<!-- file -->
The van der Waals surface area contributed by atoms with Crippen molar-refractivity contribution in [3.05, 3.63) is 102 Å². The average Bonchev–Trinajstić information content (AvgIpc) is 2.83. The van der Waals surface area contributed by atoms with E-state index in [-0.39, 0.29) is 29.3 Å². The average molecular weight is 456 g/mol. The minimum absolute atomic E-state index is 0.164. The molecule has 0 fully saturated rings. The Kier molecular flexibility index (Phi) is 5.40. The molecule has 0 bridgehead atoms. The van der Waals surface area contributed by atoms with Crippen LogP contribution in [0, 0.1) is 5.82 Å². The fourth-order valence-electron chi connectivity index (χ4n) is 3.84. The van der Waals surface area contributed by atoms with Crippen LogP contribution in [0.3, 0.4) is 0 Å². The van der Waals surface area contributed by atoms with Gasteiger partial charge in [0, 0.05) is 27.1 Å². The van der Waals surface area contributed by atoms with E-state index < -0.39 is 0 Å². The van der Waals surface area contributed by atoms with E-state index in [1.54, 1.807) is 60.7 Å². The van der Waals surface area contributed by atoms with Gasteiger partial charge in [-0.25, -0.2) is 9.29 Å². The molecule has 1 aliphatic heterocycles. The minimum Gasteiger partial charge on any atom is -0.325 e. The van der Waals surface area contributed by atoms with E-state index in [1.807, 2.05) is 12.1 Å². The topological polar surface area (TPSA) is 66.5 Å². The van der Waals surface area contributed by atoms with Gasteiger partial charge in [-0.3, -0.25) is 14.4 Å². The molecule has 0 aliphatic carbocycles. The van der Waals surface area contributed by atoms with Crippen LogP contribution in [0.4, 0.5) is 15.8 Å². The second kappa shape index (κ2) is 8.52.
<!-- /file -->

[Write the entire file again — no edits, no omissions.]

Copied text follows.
The van der Waals surface area contributed by atoms with Crippen molar-refractivity contribution in [3.05, 3.63) is 102 Å². The average Bonchev–Trinajstić information content (AvgIpc) is 2.83. The van der Waals surface area contributed by atoms with E-state index in [-0.39, 0.29) is 29.3 Å². The average molecular weight is 456 g/mol. The minimum absolute atomic E-state index is 0.164. The molecule has 0 fully saturated rings. The Kier molecular flexibility index (Phi) is 5.40. The molecule has 0 bridgehead atoms. The van der Waals surface area contributed by atoms with Crippen LogP contribution in [0, 0.1) is 5.82 Å². The fourth-order valence-electron chi connectivity index (χ4n) is 3.84. The van der Waals surface area contributed by atoms with Crippen LogP contribution in [0.3, 0.4) is 0 Å². The van der Waals surface area contributed by atoms with Gasteiger partial charge in [0, 0.05) is 27.1 Å². The van der Waals surface area contributed by atoms with E-state index < -0.39 is 0 Å². The van der Waals surface area contributed by atoms with E-state index in [1.54, 1.807) is 60.7 Å². The van der Waals surface area contributed by atoms with Gasteiger partial charge in [-0.25, -0.2) is 9.29 Å². The molecule has 1 aliphatic heterocycles. The minimum Gasteiger partial charge on any atom is -0.325 e. The van der Waals surface area contributed by atoms with E-state index in [1.807, 2.05) is 12.1 Å². The topological polar surface area (TPSA) is 66.5 Å². The van der Waals surface area contributed by atoms with Gasteiger partial charge in [-0.3, -0.25) is 14.4 Å². The molecule has 0 aliphatic carbocycles. The van der Waals surface area contributed by atoms with Crippen LogP contribution in [0.4, 0.5) is 15.8 Å². The second kappa shape index (κ2) is 8.52.